We don't really hear all that much about Sirens anymore. But for those of us who are vaguely familiar with Greek mythology or The Odyssey, the name might ring a bell. So we may need to refresh our memory with a quick Google search to get the gist of what the speaker means by "Siren Song," but for most of us, we get that we're talking about an allusion to sexy bird-ladies singing alluring songs.
"Siren Song" is also a kind of archetype (original model) for the ideas we associate with seductive villains who may appear as if they need some help or are innocent. How can anyone resist that enchanting song that's actually a "cry for help"? So the title also gives us a little sneak peek into the poem's themes that explore the problems with assuming who's the predator and who's the prey. Along those same lines, the ambiguity of the title helps to pulls us in. When we first get started, it seems like the speaker is telling us about the Siren song. By the end, though, we realize (too late) that the poem's title is not what this poem is about, it is what this poem is. We were listening to the Siren song all along.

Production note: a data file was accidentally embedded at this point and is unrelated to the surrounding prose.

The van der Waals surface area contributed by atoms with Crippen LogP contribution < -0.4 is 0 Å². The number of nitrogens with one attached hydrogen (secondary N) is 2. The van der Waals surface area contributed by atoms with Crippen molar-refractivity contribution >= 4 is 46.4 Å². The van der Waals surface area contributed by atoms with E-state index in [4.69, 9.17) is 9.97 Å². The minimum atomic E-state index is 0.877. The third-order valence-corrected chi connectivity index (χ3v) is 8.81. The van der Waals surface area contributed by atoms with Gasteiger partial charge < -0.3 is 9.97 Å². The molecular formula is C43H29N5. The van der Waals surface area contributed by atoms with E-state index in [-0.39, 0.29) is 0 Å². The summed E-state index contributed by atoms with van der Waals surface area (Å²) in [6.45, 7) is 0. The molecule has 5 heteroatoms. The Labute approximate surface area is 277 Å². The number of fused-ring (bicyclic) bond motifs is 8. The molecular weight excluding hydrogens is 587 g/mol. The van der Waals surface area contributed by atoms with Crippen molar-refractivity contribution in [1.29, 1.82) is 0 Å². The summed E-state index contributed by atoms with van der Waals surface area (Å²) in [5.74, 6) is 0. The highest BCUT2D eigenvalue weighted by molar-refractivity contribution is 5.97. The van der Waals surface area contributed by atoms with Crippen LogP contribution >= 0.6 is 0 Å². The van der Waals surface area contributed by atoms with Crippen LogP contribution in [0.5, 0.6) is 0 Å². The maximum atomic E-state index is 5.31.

Alternatively, the title may get us thinking about how men in particular can be easily fooled into playing the hero and falling victim to the very thing that they sought to save (namely pretty women). Remember: the Siren myth has been around for a mighty long time. Homer is thought to have lived around the seventh or eighth century BC and the Siren myth was around for some time before that, so you get the idea. So, the title itself has been around, but Atwood gives this classic a way more modern spin.